We had the hearing in Ken Stoller’s stay application which started a few minutes late. I don’t think any of you saw it because the instructions changed. It was held in zoom department 1 and not department 17 which is the judge’s regular part.
It was a very spirited discussion between me and the judge. He is a very smart fellow but conventional and believes he has a very limited role of review on these administrative mandates.
I started by pointing out a mistake he made in the decision, which was important to us on a central issue. He stated that the Board had found that Ken had not examined any of the patients. That was incorrect. The Board specifically stated that he had examined 5 of the ten patients, on four others the board made no finding either way (and I assured the judge that the medical records contained the results of the physicals in each of these cases) while in the case of one patient, an infant, there was no height or weight recorded because the infant was sleeping and he didn’t want to wake him and focused on the child’s main issue being a heart murmur.)
The judge confirmed the mistake and said that he didn’t think it would change his decision, but was open-minded enough to say that he wanted to consider it overnight and that he would probably put out an amended decision. This was important to our argument since the board found and he accepted that Ken didn’t do a “good faith prior examination of the patient” and I pointed out that it would be understandable for the judge to adopt that position if there had not been an examination of the patients. Anyway, I expect him to put out an amended decision since he’s not going to want to have the final decision be obviously wrong on a pretty important point.
Beyond that, his feeling was that he didn’t think the legislature intended to let every doctor do whatever they wanted in terms of writing medical exemptions and that doctors had to follow the standard of care and respect and follow medical authority. We had a long and cordial exchange on that and from my view how that flies in the face of the complementary and alternative health statute, Bus. & Prof. Code Section 2234.1 which I quoted gives alternative and complementary physicians specifically the right to practice “those health care methods of diagnosis, treatment or healing which are not generally used….”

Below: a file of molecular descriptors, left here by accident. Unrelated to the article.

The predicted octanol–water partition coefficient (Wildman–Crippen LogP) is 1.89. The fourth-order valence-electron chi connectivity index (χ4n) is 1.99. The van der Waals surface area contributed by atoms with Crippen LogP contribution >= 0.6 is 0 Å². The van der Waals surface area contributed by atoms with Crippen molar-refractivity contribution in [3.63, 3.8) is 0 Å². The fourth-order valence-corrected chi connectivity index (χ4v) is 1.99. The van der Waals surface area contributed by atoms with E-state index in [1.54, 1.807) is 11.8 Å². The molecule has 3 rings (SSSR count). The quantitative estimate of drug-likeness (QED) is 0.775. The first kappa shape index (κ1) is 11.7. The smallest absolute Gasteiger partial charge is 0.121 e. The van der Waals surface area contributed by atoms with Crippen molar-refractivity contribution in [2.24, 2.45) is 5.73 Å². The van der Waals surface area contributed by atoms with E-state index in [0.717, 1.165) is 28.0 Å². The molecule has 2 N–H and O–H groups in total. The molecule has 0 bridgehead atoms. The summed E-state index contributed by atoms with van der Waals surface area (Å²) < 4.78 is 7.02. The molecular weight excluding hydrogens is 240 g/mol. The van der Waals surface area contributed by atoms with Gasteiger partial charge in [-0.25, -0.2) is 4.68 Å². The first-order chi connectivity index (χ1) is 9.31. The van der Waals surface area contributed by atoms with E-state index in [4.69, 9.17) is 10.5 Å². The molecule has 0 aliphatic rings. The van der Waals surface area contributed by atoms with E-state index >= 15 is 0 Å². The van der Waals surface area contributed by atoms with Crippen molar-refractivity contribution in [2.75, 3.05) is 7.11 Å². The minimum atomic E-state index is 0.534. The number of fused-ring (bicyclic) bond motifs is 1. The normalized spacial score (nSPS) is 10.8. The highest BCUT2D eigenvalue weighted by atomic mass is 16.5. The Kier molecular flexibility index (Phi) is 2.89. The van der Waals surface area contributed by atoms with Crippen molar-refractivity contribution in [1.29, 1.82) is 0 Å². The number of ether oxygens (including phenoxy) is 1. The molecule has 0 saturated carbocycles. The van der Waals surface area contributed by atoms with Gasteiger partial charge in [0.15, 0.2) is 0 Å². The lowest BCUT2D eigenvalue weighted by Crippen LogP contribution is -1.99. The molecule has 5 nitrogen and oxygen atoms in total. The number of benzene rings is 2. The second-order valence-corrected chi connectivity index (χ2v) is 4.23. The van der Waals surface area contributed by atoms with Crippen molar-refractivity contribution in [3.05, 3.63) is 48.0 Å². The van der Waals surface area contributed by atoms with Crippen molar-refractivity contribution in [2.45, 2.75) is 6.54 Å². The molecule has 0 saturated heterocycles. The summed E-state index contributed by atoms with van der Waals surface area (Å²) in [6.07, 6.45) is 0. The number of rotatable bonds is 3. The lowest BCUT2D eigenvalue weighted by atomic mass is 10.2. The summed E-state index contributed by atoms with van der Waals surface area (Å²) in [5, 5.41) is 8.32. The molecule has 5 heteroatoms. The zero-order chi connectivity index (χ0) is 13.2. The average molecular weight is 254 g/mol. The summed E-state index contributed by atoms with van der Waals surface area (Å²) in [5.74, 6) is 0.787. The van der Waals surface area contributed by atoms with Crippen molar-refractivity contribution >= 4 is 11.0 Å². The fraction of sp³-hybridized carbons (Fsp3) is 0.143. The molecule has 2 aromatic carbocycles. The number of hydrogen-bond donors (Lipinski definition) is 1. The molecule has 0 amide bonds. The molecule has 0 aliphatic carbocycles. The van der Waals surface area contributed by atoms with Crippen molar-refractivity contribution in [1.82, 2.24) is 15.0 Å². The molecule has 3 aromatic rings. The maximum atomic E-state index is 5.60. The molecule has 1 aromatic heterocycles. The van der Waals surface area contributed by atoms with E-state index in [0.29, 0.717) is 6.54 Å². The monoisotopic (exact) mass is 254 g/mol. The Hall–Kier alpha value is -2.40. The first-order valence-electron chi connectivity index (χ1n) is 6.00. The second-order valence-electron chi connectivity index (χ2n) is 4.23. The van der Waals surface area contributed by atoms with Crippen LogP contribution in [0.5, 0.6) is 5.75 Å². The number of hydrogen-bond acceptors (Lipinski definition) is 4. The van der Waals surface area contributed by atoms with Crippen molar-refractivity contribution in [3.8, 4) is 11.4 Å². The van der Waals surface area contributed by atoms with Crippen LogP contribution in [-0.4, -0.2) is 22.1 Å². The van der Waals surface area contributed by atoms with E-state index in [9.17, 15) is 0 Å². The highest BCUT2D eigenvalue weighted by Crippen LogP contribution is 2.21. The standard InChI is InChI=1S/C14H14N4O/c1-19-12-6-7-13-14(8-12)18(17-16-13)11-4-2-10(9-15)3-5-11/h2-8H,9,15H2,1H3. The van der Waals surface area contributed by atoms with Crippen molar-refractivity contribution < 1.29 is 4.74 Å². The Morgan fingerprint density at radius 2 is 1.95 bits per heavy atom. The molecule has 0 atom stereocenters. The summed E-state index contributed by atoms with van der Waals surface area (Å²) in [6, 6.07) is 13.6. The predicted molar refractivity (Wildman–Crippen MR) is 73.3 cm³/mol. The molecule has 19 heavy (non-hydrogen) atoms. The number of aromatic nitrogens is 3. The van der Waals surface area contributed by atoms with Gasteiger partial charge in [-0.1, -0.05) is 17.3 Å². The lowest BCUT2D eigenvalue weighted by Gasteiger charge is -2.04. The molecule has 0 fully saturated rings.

I can’t say I convinced him. I also pointed out that under the CAM standard of care for writing ME’s, there is no requirement for obtaining prior records and since the Board’s expert didn’t know anything about that alternative standard of care, the board produced no evidence whatsoever as to what is required in “good faith prior examination” required in the first part of the CAM statute, which means we win on the issue because we had evidence that obtaining prior medical records is not required under the CAM standard of care.
He didn’t think the words of one Senator mattered (in my referencing the Senator Pan cousin comment), and he didn’t think he could substitute his judgment for the board’s in terms of a sanction.
While he is right about not substituting his judgment, there is on-point case law stating that relying on the advice of counsel (which Ken did in deciding to write these MEs) especially on a new statute which has not yet been interpreted by the courts, which is absolutely the case here, justifies a sanction other than license revocation. I went after the revocation sanction hard, but ultimately, he was just reluctant to second-guess the board’s decision. I think that is the biggest and most obvious problem in the Board’s case and the one most likely as a basis of reversal on appeal, based on prior appellate courts doing just that for the exact same circumstances as in our case, very rare circumstances that they may be.
But before we get there, there will be further briefing and the case will be heard by the Superior Court judge (Judge Arguelles) and a final decision on the writ will be issued. Honestly, I am not expecting a different result since he said that he thought doctors still have to follow the standard of care, as established by the Board expert. I think it is that simple for him.
That’s about it. I am sorry none of you could hear it because let just says I was very, very blunt at times, up to an including asserting that the board’s revocation order was an attempt to intimidate doctors into settling. He was somewhat open to that and said that if there was some internal board memo indicating that, he would like to know about it, but he doubted I would be able to get my hands on such a memo even if it exists. I think the hearing was also very instructive as to how the courts look at these issues, for better or worse, but mostly for the worse.
Rick Jaffe, Esq.